When you think of Oculus you typically think of one thing: virtual reality. The young company popularized VR for an entirely new generation of true believers and is largely responsible for sparking the immersive renaissance we find ourselves in today. However, ever since the startup was acquired by Facebook in 2014, the writing was on the wall that the organization would grow beyond the scope of a gaming focused HMD. Today, flush with Facebook’s seemingly endless resources, Oculus is at the forefront of the VR industry’s research and development. A new job posting, however, may indicate that the VR company is ready to start adding a new pair of initials to its collection: AR.
The most populated section on the Oculus careers page by far is the “Research” tab. There are currently 52 positions available in this category and sitting right at the top of the list is a call for an “AR Incubation Lead.”
According to the posting, the selected applicant will be expected to “build, manage, lead and inspire a multi-disciplinary team of engineers, programmers, specialists, and designers who, working with world-class researchers, will build AR technology that opens the path to everyday use for a billion people.”
This team will be based in Redmond, Washington and will work to, “prototype complete systems that will bring together work in machine perception, optics, displays, human perception, haptics, audio, input, graphics, UI/UX, mobile computing, silicon, sensing, batteries, and whatever else is needed to create a truly compelling AR experience.”
The posting calls for a candidate with a BS in electrical or mechanical engineering and at least 5 years of hardware management experience. All indications point to the early stages of a new hardware platform for Oculus that focuses specifically on AR over VR.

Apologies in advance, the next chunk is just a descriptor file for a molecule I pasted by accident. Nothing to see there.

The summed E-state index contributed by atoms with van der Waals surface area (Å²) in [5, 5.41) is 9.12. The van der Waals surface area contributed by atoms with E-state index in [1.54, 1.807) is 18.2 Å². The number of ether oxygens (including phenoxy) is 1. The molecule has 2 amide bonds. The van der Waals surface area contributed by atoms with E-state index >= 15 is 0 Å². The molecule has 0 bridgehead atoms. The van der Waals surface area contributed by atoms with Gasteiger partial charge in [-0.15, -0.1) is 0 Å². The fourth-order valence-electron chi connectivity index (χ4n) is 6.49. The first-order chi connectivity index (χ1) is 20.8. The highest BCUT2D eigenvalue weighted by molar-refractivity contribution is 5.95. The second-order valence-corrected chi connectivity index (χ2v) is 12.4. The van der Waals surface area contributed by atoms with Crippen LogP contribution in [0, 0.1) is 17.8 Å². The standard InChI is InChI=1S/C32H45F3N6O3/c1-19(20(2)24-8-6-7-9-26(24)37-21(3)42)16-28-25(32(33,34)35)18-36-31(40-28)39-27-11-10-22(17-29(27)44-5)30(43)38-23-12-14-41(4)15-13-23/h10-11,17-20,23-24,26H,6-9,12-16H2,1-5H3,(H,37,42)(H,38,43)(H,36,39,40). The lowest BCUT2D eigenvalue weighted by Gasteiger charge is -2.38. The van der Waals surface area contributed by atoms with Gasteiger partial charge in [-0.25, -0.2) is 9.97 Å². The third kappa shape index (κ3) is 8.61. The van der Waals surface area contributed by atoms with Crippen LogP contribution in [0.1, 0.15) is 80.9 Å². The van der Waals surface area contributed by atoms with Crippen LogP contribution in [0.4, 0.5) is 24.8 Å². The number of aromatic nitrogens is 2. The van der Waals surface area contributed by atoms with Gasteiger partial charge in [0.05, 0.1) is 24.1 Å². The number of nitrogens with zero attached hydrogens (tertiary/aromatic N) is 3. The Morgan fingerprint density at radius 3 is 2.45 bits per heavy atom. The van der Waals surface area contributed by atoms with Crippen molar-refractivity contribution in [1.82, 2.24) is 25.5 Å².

Oculus has already revealed that its 10-year product roadmap since the Facebook acquisition has always ended in a pair of aviator-like, ultra-light glasses that combine both VR and AR into one product. The company’s VR efforts are well underway, and co-founder Palmer Luckey has been hinting at an AR platform for a while now. News of this incubation team, however, is the first substantial indication that Oculus is beginning to get the AR side of its R&D up and running as well.
The successful candidate for this position will also work with Oculus chief scientist Michael Abrash in order to “develop and pursue a vision for what AR needs to be in order to be broadly used.”
There are a variety of AR headsets in active development today. The most notable of these being Microsoft’s HoloLens and the Meta 2. The mysterious specter of Magic Leap is also hanging over the AR industry right now, but until that company decides to actually showcase a real product, it is unclear just how influential they will be in this arena.
Oculus’ goal for this team seems to creating that “everyday AR” device that could be the long-theorized, but never realized, smartphone killer. It is important to note, however, that AR is an intrinsically difficult problem to solve. Huge advances in battery life, computer vision, mobile processors, optics and heat management need to take place before this type of tech can ever truly get off the ground. Therefore, it is possible that the work of this Redmond team will not show commercial fruit for years to come.
We reached out to Oculus for comment and they declined to share more information beyond what is already public in this job posting.